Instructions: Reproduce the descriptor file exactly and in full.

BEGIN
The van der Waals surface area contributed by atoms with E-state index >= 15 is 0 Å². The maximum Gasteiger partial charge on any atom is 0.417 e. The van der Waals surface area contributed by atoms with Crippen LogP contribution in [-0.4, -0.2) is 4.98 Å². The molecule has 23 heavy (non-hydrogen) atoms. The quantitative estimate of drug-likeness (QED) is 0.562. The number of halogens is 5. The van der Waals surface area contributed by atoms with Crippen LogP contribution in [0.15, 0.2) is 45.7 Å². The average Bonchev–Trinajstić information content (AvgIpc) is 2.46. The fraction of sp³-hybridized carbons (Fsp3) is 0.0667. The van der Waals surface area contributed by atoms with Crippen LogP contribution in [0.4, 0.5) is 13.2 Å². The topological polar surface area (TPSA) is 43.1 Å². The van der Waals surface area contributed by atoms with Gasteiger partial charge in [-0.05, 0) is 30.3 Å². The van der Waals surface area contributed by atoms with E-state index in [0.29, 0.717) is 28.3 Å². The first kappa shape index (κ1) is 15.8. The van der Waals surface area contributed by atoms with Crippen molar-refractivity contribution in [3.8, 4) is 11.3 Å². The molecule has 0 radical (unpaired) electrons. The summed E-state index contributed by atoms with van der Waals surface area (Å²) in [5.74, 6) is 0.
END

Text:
The van der Waals surface area contributed by atoms with E-state index >= 15 is 0 Å². The maximum Gasteiger partial charge on any atom is 0.417 e. The van der Waals surface area contributed by atoms with Crippen LogP contribution in [-0.4, -0.2) is 4.98 Å². The molecule has 23 heavy (non-hydrogen) atoms. The quantitative estimate of drug-likeness (QED) is 0.562. The number of halogens is 5. The van der Waals surface area contributed by atoms with Crippen LogP contribution in [0.15, 0.2) is 45.7 Å². The average Bonchev–Trinajstić information content (AvgIpc) is 2.46. The fraction of sp³-hybridized carbons (Fsp3) is 0.0667. The van der Waals surface area contributed by atoms with Crippen LogP contribution in [0.4, 0.5) is 13.2 Å². The topological polar surface area (TPSA) is 43.1 Å². The van der Waals surface area contributed by atoms with Gasteiger partial charge in [-0.05, 0) is 30.3 Å². The van der Waals surface area contributed by atoms with E-state index in [0.29, 0.717) is 28.3 Å². The first kappa shape index (κ1) is 15.8. The van der Waals surface area contributed by atoms with Crippen molar-refractivity contribution in [3.8, 4) is 11.3 Å². The molecule has 0 radical (unpaired) electrons. The summed E-state index contributed by atoms with van der Waals surface area (Å²) in [5.74, 6) is 0.